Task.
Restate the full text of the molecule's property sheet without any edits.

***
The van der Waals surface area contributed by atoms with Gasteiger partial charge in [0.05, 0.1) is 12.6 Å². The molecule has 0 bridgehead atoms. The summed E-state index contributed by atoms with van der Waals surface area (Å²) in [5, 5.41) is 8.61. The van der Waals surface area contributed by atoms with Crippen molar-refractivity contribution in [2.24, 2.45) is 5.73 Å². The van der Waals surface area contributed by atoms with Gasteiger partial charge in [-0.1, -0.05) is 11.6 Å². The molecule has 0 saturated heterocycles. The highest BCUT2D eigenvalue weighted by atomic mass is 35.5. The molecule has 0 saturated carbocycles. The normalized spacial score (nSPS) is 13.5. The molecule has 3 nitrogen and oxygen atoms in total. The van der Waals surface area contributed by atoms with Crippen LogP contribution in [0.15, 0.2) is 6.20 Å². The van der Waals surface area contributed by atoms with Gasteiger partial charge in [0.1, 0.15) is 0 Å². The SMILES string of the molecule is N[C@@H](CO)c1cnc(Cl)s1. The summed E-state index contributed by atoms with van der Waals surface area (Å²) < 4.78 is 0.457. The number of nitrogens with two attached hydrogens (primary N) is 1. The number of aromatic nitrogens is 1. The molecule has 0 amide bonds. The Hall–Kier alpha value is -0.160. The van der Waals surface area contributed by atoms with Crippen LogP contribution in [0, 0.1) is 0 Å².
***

The van der Waals surface area contributed by atoms with Gasteiger partial charge in [0.05, 0.1) is 12.6 Å². The molecule has 0 bridgehead atoms. The summed E-state index contributed by atoms with van der Waals surface area (Å²) in [5, 5.41) is 8.61. The van der Waals surface area contributed by atoms with Crippen molar-refractivity contribution in [2.24, 2.45) is 5.73 Å². The van der Waals surface area contributed by atoms with Gasteiger partial charge in [-0.1, -0.05) is 11.6 Å². The molecule has 0 saturated heterocycles. The highest BCUT2D eigenvalue weighted by atomic mass is 35.5. The molecule has 0 saturated carbocycles. The normalized spacial score (nSPS) is 13.5. The molecule has 3 nitrogen and oxygen atoms in total. The van der Waals surface area contributed by atoms with Crippen LogP contribution in [0.15, 0.2) is 6.20 Å². The van der Waals surface area contributed by atoms with Gasteiger partial charge in [0.1, 0.15) is 0 Å². The SMILES string of the molecule is N[C@@H](CO)c1cnc(Cl)s1. The summed E-state index contributed by atoms with van der Waals surface area (Å²) < 4.78 is 0.457. The number of nitrogens with two attached hydrogens (primary N) is 1. The number of aromatic nitrogens is 1. The molecule has 0 amide bonds. The Hall–Kier alpha value is -0.160. The van der Waals surface area contributed by atoms with Crippen LogP contribution in [0, 0.1) is 0 Å².